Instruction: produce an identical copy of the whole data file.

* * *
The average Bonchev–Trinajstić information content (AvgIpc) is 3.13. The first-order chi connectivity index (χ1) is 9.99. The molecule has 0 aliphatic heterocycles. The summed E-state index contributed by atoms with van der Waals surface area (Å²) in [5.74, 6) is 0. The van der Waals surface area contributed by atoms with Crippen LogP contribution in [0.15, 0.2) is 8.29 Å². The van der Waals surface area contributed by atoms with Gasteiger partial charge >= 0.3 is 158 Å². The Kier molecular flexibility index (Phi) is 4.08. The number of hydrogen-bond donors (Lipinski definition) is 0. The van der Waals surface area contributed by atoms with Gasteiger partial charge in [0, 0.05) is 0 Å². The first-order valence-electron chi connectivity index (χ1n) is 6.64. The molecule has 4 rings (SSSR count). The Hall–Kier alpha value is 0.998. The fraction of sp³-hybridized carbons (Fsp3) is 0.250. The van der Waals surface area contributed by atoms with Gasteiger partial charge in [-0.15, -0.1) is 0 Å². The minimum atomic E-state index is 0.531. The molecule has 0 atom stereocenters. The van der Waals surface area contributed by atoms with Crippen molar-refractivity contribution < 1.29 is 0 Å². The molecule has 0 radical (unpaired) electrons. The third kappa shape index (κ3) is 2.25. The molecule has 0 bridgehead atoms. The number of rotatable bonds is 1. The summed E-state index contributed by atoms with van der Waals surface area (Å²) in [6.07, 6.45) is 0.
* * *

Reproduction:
The average Bonchev–Trinajstić information content (AvgIpc) is 3.13. The first-order chi connectivity index (χ1) is 9.99. The molecule has 0 aliphatic heterocycles. The summed E-state index contributed by atoms with van der Waals surface area (Å²) in [5.74, 6) is 0. The van der Waals surface area contributed by atoms with Crippen LogP contribution in [0.15, 0.2) is 8.29 Å². The van der Waals surface area contributed by atoms with Gasteiger partial charge >= 0.3 is 158 Å². The Kier molecular flexibility index (Phi) is 4.08. The number of hydrogen-bond donors (Lipinski definition) is 0. The van der Waals surface area contributed by atoms with Gasteiger partial charge in [0, 0.05) is 0 Å². The first-order valence-electron chi connectivity index (χ1n) is 6.64. The molecule has 4 rings (SSSR count). The Hall–Kier alpha value is 0.998. The fraction of sp³-hybridized carbons (Fsp3) is 0.250. The van der Waals surface area contributed by atoms with Gasteiger partial charge in [-0.15, -0.1) is 0 Å². The minimum atomic E-state index is 0.531. The molecule has 0 atom stereocenters. The van der Waals surface area contributed by atoms with Crippen molar-refractivity contribution < 1.29 is 0 Å². The molecule has 0 radical (unpaired) electrons. The third kappa shape index (κ3) is 2.25. The molecule has 0 bridgehead atoms. The number of rotatable bonds is 1. The summed E-state index contributed by atoms with van der Waals surface area (Å²) in [6.07, 6.45) is 0.